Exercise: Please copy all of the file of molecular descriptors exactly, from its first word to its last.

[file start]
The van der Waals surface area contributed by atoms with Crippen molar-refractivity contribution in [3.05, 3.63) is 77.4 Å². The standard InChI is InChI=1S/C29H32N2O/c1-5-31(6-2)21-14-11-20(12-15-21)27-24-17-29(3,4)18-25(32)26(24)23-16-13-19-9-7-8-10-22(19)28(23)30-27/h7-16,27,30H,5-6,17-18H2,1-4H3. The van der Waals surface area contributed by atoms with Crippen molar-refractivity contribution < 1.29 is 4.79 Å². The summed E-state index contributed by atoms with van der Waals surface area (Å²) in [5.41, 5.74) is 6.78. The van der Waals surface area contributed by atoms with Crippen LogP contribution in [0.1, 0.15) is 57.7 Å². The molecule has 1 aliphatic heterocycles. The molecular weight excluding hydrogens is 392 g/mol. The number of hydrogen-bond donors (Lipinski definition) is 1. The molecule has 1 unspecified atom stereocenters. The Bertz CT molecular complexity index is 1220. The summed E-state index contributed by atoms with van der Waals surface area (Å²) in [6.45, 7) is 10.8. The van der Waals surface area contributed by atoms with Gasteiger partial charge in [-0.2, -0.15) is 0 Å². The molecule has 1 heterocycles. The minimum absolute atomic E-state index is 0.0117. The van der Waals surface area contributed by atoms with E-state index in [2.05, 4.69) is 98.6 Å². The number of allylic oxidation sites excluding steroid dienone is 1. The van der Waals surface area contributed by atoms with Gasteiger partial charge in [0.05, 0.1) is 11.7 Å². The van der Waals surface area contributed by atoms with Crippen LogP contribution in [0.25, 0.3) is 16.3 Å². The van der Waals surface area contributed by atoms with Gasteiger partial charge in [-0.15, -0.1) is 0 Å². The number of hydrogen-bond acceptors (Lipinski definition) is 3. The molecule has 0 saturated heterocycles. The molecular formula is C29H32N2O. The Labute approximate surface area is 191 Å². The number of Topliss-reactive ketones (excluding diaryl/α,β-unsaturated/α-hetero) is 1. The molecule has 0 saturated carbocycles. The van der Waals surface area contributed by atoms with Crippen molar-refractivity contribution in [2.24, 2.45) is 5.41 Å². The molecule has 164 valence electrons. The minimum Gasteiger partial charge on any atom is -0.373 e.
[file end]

The van der Waals surface area contributed by atoms with Crippen molar-refractivity contribution in [3.05, 3.63) is 77.4 Å². The standard InChI is InChI=1S/C29H32N2O/c1-5-31(6-2)21-14-11-20(12-15-21)27-24-17-29(3,4)18-25(32)26(24)23-16-13-19-9-7-8-10-22(19)28(23)30-27/h7-16,27,30H,5-6,17-18H2,1-4H3. The van der Waals surface area contributed by atoms with Crippen molar-refractivity contribution < 1.29 is 4.79 Å². The summed E-state index contributed by atoms with van der Waals surface area (Å²) in [5.41, 5.74) is 6.78. The van der Waals surface area contributed by atoms with Crippen LogP contribution in [0.1, 0.15) is 57.7 Å². The molecule has 1 aliphatic heterocycles. The molecular weight excluding hydrogens is 392 g/mol. The number of hydrogen-bond donors (Lipinski definition) is 1. The molecule has 1 unspecified atom stereocenters. The Bertz CT molecular complexity index is 1220. The summed E-state index contributed by atoms with van der Waals surface area (Å²) in [6.45, 7) is 10.8. The van der Waals surface area contributed by atoms with Gasteiger partial charge in [-0.2, -0.15) is 0 Å². The molecule has 1 heterocycles. The minimum absolute atomic E-state index is 0.0117. The van der Waals surface area contributed by atoms with E-state index in [2.05, 4.69) is 98.6 Å². The number of allylic oxidation sites excluding steroid dienone is 1. The van der Waals surface area contributed by atoms with Gasteiger partial charge in [0.05, 0.1) is 11.7 Å². The van der Waals surface area contributed by atoms with Crippen LogP contribution in [0.25, 0.3) is 16.3 Å². The van der Waals surface area contributed by atoms with Gasteiger partial charge in [-0.15, -0.1) is 0 Å². The number of hydrogen-bond acceptors (Lipinski definition) is 3. The molecule has 0 saturated heterocycles. The molecular formula is C29H32N2O. The Labute approximate surface area is 191 Å². The number of Topliss-reactive ketones (excluding diaryl/α,β-unsaturated/α-hetero) is 1. The molecule has 0 saturated carbocycles. The van der Waals surface area contributed by atoms with Crippen molar-refractivity contribution in [2.24, 2.45) is 5.41 Å². The molecule has 164 valence electrons. The minimum Gasteiger partial charge on any atom is -0.373 e.